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Guidelines for Measures to Cope with Disgraceful and Other Events - Part 2

There’s the sex.  You’re nearly forty.  For a while, sex hadn’t been what it was, not for an oversexed individual like yourself.  That’s how you think of yourself, isn’t it?  Proud of the forceful urge, a kind of badge of the profession, proof you belong where the sap always rises.  You have drive, energy.  You get impassioned, then blocked at every turn.  You need outlets.  I can understand that.
            Eva is sex like it used to be in the beautiful days, way back in Cambridge out on the Backs with Miranda Gadding.  Christ yes.  The pumping heart, the shimmer.  Life did burst then.
            Though you express it differently now.  With Eva, in your ‘bright red speechless intimacy’, you two are apparently ‘bridging the gap between man and woman, dissolving.’  Needed to write it down, watermarked paper inside a licked envelope, even though she has barely enough English to understand.  The letters were a way of writing to yourself.  A mistake, Simon.  Not so clever.
            But Eva is life, is living, that’s how you see it, don’t you?  She protects you from the fear that one year might become much like the next, impossible to remember for itself.  An adolescent terror, I think you’ll admit, but no less compelling for that.  Eva is worth it because she keeps life new, and if life is new, you must be young.  That’s the sequence, the logic behind the love story, am I right?
            Continuing in secret, however, is to live every day with the risk of disclosure, leading to disgrace and certain downfall.  Is this then the right option for London MEP Simon Vindolanda?  Let me, just for a moment, play devil’s advocate. 
            Why keep the situation as it is when neither your marriage nor your mistress is perfect?  I have recorded five separate occasions on which you’ve joked to political contacts that yours was an arranged marriage.  Georgia arranged it.  Down to the last detail.  But as the details included a marquee and 400 guests and champagne on the lawn of her parents’ house near Romsey in Hampshire, it was an arrangement you decided you could live with.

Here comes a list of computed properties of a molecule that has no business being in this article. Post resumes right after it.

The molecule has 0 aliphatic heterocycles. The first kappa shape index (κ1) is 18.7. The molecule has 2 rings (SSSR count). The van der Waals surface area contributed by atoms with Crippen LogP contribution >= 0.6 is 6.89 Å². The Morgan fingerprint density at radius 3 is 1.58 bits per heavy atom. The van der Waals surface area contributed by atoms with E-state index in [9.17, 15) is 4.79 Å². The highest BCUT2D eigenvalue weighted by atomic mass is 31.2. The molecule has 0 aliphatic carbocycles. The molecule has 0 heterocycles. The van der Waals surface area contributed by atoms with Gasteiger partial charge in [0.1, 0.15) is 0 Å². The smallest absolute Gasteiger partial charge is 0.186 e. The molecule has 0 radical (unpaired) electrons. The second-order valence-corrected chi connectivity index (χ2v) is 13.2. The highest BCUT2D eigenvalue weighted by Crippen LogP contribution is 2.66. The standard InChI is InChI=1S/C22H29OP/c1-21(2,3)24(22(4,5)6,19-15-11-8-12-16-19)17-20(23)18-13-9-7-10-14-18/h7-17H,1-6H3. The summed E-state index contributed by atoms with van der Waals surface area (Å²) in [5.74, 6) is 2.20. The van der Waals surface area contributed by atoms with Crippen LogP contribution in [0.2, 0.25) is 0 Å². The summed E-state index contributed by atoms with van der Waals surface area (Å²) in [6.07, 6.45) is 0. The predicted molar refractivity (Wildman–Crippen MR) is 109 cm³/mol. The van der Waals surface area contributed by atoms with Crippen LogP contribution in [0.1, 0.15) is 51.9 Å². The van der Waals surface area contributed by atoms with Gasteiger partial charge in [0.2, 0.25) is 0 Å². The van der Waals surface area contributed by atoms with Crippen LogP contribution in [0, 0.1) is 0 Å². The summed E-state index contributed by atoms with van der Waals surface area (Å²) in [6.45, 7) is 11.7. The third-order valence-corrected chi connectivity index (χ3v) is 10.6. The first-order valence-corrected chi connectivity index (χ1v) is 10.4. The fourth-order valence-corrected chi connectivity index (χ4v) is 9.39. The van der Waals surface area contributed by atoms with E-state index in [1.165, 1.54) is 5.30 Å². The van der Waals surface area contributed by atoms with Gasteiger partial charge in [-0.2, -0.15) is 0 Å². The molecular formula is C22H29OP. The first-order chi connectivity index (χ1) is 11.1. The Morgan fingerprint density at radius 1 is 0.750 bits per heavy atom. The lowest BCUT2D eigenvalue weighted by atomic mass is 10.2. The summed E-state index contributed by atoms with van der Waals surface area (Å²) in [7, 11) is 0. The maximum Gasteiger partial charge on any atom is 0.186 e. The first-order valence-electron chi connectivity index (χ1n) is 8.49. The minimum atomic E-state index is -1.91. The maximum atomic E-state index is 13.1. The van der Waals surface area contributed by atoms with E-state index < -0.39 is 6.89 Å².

And even though you’d prefer life to be bursting, Eva isn’t perfect either.  On her trips to Brussels for ‘shopping’, whenever you snatch twenty minutes together in the Hotel du Congrès, room number 319 (16 minutes 23 seconds the shortest we’ve put on file), you go in fear for your professional life.  When you’re in there you rarely talk.  Eva’s English is not strong, except for the very basic grammar she’s learnt by heart, the dog-English you’ve taught her, a doggerel of love.  How does it go?
            Love you, you say.
            Love you more, she says.
            Love you most, you say.
            Sweet.  Quick.  That’s your regular shtick, isn’t it?  Love you most but have to dash.  Check your flies, peck on the cheek, check your flies, dash.  It can be so miserable.
            When you were first elected, representing half a million Londoners, of whom perhaps 200 know you by name, you felt so self-important that you wandered the Euro corridors determined not to fall in love with any girl from Europe who said hello.  You did well.  Not bad at all after ten years of marriage and out of the house among attractive European women who wear stockings.  Though you never picked up the knack of not looking, did you?  Can never keep your eyes from flicking down, especially from behind when you think no one’s watching.  Usually someone is, Simon.  It was five years of politics before Eva came along, and by then you were so disillusioned she didn’t even have to speak, just sit behind the Russian trade envoy, shuffle a few papers, cross her legs, occasionally make eyes at you above her low-cut square-framed glasses.